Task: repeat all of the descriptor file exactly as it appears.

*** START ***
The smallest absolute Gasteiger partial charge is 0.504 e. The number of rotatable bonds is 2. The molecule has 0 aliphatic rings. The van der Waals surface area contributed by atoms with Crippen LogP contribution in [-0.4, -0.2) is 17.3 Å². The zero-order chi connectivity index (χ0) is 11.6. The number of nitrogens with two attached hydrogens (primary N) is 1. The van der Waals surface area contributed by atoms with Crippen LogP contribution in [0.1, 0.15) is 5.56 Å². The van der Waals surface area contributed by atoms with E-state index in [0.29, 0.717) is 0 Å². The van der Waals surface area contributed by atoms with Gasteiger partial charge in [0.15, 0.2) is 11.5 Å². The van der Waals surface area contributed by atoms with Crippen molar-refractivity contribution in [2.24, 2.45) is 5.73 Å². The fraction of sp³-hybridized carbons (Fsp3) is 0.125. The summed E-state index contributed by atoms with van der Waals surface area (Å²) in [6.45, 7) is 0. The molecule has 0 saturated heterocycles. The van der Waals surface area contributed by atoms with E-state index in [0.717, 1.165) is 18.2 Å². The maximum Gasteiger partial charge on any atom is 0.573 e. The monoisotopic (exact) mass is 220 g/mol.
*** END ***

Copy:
The smallest absolute Gasteiger partial charge is 0.504 e. The number of rotatable bonds is 2. The molecule has 0 aliphatic rings. The van der Waals surface area contributed by atoms with Crippen LogP contribution in [-0.4, -0.2) is 17.3 Å². The zero-order chi connectivity index (χ0) is 11.6. The number of nitrogens with two attached hydrogens (primary N) is 1. The van der Waals surface area contributed by atoms with Crippen LogP contribution in [0.1, 0.15) is 5.56 Å². The van der Waals surface area contributed by atoms with E-state index in [0.29, 0.717) is 0 Å². The van der Waals surface area contributed by atoms with Gasteiger partial charge in [0.15, 0.2) is 11.5 Å². The van der Waals surface area contributed by atoms with Crippen molar-refractivity contribution in [2.24, 2.45) is 5.73 Å². The fraction of sp³-hybridized carbons (Fsp3) is 0.125. The summed E-state index contributed by atoms with van der Waals surface area (Å²) in [6.45, 7) is 0. The molecule has 0 saturated heterocycles. The van der Waals surface area contributed by atoms with E-state index in [0.717, 1.165) is 18.2 Å². The maximum Gasteiger partial charge on any atom is 0.573 e. The monoisotopic (exact) mass is 220 g/mol.